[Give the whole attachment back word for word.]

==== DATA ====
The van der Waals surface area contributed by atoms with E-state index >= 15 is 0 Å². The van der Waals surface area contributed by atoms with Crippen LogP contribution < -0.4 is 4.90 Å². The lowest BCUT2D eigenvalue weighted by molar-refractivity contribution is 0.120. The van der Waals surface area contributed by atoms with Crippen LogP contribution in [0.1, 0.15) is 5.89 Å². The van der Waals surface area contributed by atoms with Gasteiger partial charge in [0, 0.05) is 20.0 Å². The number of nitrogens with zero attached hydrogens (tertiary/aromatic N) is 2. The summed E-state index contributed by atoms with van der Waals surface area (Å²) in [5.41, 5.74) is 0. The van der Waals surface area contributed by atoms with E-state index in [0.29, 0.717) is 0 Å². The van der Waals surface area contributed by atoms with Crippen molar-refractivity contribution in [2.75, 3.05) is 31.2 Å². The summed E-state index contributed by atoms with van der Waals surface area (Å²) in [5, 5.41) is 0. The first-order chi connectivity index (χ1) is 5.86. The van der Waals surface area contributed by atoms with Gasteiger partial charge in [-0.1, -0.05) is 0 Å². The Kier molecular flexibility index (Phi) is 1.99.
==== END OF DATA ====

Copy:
The van der Waals surface area contributed by atoms with E-state index >= 15 is 0 Å². The van der Waals surface area contributed by atoms with Crippen LogP contribution < -0.4 is 4.90 Å². The lowest BCUT2D eigenvalue weighted by molar-refractivity contribution is 0.120. The van der Waals surface area contributed by atoms with Crippen LogP contribution in [0.1, 0.15) is 5.89 Å². The van der Waals surface area contributed by atoms with Gasteiger partial charge in [0, 0.05) is 20.0 Å². The number of nitrogens with zero attached hydrogens (tertiary/aromatic N) is 2. The summed E-state index contributed by atoms with van der Waals surface area (Å²) in [5.41, 5.74) is 0. The van der Waals surface area contributed by atoms with E-state index in [0.29, 0.717) is 0 Å². The van der Waals surface area contributed by atoms with Crippen molar-refractivity contribution in [2.75, 3.05) is 31.2 Å². The summed E-state index contributed by atoms with van der Waals surface area (Å²) in [5, 5.41) is 0. The first-order chi connectivity index (χ1) is 5.86. The van der Waals surface area contributed by atoms with Gasteiger partial charge in [-0.1, -0.05) is 0 Å². The Kier molecular flexibility index (Phi) is 1.99.